The program consists of a very large number of meetings and visits. Typically, the group visits Oventic, which is one of the Zapatista centers (caracoles), Acteal, a village where many inhabitants were massacred by paramilitaries in 1997, and Abasolo, an indigenous village engaging in sustainable development projects.
In San Cristobal, the program typically works with many of the following groups:
Centro de Investigaciones Económicas y Políticas de Acción Comunitaria (CIEPAC), the Center for Economic and Political Research for Community Action, provides access to an alternative analysis of current events throughout Chiapas. CIEPAC assists communities with decision making and communicates the issues in Chiapas to national and international audiences.
SIPAZ, a program of international observation, began in 1995 following the Zapatista uprising. Today SIPAZ supports the search for nonviolent solutions that contribute to the construction of a just peace through building tolerance and dialogue among the actors in Chiapas as well as, increasingly, in other areas in Mexico.
Fundacion Leon XIII works with a wide number of indigenous communities to design projects for sustainable development, provide technical assistance, and obtain loans for projects such as educational initiatives or rebuilding homes. Fundacion also has a number of programs aimed to ensure that basic rights such as health, food, housing, work and education are made available to women and children.
Melel Xojobal runs a children’s project in San Cristobal, which includes two components: a children’s day care center and a street program. The cay care center, open to children up to age 5 whose parents cannot afford child care, provides two meals and basic education to stimulate their mental and physical development. The street program uses alternative educational processes to work with the youth population working or living on the streets of San Cristobal.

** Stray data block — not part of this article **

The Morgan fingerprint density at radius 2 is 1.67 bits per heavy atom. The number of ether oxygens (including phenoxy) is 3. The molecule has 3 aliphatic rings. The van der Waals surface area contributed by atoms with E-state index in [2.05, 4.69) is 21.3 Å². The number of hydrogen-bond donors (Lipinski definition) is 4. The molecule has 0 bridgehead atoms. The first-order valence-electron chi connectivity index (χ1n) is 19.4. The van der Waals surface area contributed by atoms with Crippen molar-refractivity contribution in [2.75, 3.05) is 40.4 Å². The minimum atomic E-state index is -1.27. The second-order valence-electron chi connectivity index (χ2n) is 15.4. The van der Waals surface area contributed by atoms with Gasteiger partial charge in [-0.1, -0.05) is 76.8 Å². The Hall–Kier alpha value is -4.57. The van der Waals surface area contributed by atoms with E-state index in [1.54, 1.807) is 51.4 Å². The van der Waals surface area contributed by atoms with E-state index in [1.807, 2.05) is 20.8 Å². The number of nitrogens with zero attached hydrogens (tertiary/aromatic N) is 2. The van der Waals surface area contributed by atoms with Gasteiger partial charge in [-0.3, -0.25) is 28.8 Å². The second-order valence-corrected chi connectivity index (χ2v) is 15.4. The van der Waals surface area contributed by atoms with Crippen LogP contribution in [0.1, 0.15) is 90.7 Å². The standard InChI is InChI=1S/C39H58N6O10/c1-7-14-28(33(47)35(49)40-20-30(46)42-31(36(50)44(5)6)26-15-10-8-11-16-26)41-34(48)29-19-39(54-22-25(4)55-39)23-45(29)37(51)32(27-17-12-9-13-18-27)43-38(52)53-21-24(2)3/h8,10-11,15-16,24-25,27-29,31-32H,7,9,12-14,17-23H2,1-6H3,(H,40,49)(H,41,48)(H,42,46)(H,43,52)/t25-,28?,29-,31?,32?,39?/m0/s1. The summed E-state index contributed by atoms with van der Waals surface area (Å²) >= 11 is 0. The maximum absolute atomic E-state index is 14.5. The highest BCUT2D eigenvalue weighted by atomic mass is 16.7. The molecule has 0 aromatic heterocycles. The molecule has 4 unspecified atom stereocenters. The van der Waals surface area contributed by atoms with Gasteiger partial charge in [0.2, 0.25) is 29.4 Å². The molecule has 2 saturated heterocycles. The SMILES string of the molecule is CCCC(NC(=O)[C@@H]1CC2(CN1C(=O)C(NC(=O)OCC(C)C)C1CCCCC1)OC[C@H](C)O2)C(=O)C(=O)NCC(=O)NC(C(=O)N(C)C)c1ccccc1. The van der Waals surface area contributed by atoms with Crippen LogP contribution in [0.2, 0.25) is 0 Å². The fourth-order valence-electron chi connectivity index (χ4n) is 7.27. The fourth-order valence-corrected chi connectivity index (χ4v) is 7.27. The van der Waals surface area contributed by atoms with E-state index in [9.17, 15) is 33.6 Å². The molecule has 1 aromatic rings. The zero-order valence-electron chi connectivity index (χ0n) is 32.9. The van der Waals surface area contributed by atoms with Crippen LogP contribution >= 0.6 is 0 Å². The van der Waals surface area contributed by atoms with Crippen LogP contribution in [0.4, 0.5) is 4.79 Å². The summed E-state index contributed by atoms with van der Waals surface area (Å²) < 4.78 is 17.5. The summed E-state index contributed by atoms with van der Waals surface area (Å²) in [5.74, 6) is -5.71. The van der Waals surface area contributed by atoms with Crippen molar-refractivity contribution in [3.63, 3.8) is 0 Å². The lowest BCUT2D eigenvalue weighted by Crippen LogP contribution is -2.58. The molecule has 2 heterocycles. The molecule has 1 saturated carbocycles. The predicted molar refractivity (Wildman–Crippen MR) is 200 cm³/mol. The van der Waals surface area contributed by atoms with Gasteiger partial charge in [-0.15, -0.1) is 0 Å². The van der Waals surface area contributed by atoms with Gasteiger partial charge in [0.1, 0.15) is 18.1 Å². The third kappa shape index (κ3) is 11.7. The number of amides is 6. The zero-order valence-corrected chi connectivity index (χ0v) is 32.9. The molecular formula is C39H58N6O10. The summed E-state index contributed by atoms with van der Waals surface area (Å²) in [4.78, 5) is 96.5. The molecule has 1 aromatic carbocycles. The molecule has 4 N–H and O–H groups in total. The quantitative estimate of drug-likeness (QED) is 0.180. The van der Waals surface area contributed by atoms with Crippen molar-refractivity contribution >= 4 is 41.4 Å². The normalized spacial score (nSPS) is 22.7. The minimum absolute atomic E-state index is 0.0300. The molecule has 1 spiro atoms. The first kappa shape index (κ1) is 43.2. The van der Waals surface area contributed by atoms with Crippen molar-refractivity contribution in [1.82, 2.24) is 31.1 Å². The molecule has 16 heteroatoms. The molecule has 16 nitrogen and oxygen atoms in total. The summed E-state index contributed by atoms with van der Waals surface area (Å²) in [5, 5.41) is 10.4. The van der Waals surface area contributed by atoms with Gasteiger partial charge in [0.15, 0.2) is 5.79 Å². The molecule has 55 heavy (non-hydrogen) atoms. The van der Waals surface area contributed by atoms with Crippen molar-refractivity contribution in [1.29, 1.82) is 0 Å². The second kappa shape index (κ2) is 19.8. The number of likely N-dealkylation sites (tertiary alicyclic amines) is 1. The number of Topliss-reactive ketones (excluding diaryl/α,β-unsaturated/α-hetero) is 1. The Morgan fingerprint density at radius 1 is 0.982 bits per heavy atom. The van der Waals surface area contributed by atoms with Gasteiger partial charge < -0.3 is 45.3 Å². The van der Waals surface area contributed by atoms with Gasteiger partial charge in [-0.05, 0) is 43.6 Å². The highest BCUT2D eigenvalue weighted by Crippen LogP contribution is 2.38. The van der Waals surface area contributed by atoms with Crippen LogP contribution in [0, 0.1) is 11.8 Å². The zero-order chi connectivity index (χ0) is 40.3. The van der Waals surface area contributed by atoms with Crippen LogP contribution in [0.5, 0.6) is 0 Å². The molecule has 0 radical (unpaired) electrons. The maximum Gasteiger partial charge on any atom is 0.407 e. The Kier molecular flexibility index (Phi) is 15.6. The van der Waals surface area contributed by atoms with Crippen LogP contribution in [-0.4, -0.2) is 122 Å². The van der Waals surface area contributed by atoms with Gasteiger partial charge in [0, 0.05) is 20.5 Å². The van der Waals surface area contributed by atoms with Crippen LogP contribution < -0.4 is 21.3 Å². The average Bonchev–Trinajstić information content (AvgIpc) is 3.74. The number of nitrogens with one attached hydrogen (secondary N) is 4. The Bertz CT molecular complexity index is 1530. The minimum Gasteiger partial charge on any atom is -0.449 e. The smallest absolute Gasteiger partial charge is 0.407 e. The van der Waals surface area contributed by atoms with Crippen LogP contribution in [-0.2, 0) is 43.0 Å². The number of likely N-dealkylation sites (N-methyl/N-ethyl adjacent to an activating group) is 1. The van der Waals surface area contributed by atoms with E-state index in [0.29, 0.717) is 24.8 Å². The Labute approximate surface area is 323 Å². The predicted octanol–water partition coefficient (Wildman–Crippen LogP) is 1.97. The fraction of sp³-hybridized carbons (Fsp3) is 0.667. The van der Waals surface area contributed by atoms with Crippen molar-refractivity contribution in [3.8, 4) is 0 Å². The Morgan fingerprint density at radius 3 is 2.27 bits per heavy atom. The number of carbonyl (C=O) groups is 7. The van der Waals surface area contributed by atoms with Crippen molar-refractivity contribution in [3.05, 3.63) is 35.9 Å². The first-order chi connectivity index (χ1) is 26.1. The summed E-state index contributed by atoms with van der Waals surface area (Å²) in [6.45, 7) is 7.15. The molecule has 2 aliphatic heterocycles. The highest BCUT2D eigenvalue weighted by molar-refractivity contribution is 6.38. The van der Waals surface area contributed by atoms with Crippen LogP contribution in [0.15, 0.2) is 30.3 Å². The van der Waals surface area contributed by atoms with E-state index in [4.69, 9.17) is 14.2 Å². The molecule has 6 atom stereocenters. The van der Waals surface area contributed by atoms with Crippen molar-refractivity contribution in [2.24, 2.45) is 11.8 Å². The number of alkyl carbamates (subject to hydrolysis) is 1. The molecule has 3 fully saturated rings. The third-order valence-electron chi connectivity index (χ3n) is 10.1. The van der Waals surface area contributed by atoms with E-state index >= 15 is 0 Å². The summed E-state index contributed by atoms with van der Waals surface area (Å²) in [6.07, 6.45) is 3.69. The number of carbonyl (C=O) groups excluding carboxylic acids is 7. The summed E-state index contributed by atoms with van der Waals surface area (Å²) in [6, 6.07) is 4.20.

Jolom Mayaetik is a cooperative of 350 Tsotsil- and Tseltal-speaking indigenous women weavers from 6 different highland communities in Chiapas. Its focus is economic and political autonomy for indigenous women, and community literacy, education and health. The cooperative provides its members with economic and learning opportunities.
Union Majomut is a coffee collective made up of over 1,700 coffee-growing families from 5 Tsotsil and Tseltal communities in the Chiapas Highlands. Majomut sells its coffee through the Fair Trade industry to Europe, the U.S. and Japan, and has a small roasting facility near San Cristobal, which also allows it to sell products on a local and national level. The collective is highly organized with elected representatives and mechanisms for the creation of social services, health education, technical assistance and loan programs for members.